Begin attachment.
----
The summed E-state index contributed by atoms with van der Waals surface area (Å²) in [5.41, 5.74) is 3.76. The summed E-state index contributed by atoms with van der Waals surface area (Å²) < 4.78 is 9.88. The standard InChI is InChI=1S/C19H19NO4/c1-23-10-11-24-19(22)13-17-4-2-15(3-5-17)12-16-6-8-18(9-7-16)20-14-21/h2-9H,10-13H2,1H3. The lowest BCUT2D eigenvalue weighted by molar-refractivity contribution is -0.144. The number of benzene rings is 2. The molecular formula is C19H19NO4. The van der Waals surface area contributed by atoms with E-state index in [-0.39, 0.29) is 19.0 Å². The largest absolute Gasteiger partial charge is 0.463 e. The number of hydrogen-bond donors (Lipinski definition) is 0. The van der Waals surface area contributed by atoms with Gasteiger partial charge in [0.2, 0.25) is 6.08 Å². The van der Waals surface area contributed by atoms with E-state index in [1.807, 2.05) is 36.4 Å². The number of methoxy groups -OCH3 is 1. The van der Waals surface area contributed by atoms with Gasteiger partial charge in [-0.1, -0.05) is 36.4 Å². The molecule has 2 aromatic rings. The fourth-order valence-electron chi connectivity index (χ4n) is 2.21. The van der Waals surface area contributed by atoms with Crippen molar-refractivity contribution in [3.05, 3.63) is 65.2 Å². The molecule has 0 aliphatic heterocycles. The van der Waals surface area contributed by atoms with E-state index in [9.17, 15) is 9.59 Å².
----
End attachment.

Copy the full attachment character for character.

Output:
The summed E-state index contributed by atoms with van der Waals surface area (Å²) in [5.41, 5.74) is 3.76. The summed E-state index contributed by atoms with van der Waals surface area (Å²) < 4.78 is 9.88. The standard InChI is InChI=1S/C19H19NO4/c1-23-10-11-24-19(22)13-17-4-2-15(3-5-17)12-16-6-8-18(9-7-16)20-14-21/h2-9H,10-13H2,1H3. The lowest BCUT2D eigenvalue weighted by molar-refractivity contribution is -0.144. The number of benzene rings is 2. The molecular formula is C19H19NO4. The van der Waals surface area contributed by atoms with E-state index in [-0.39, 0.29) is 19.0 Å². The largest absolute Gasteiger partial charge is 0.463 e. The number of hydrogen-bond donors (Lipinski definition) is 0. The van der Waals surface area contributed by atoms with Gasteiger partial charge in [0.2, 0.25) is 6.08 Å². The van der Waals surface area contributed by atoms with E-state index in [1.807, 2.05) is 36.4 Å². The number of methoxy groups -OCH3 is 1. The van der Waals surface area contributed by atoms with Gasteiger partial charge in [-0.1, -0.05) is 36.4 Å². The molecule has 2 aromatic rings. The fourth-order valence-electron chi connectivity index (χ4n) is 2.21. The van der Waals surface area contributed by atoms with Crippen molar-refractivity contribution in [3.05, 3.63) is 65.2 Å². The molecule has 0 aliphatic heterocycles. The van der Waals surface area contributed by atoms with E-state index in [9.17, 15) is 9.59 Å².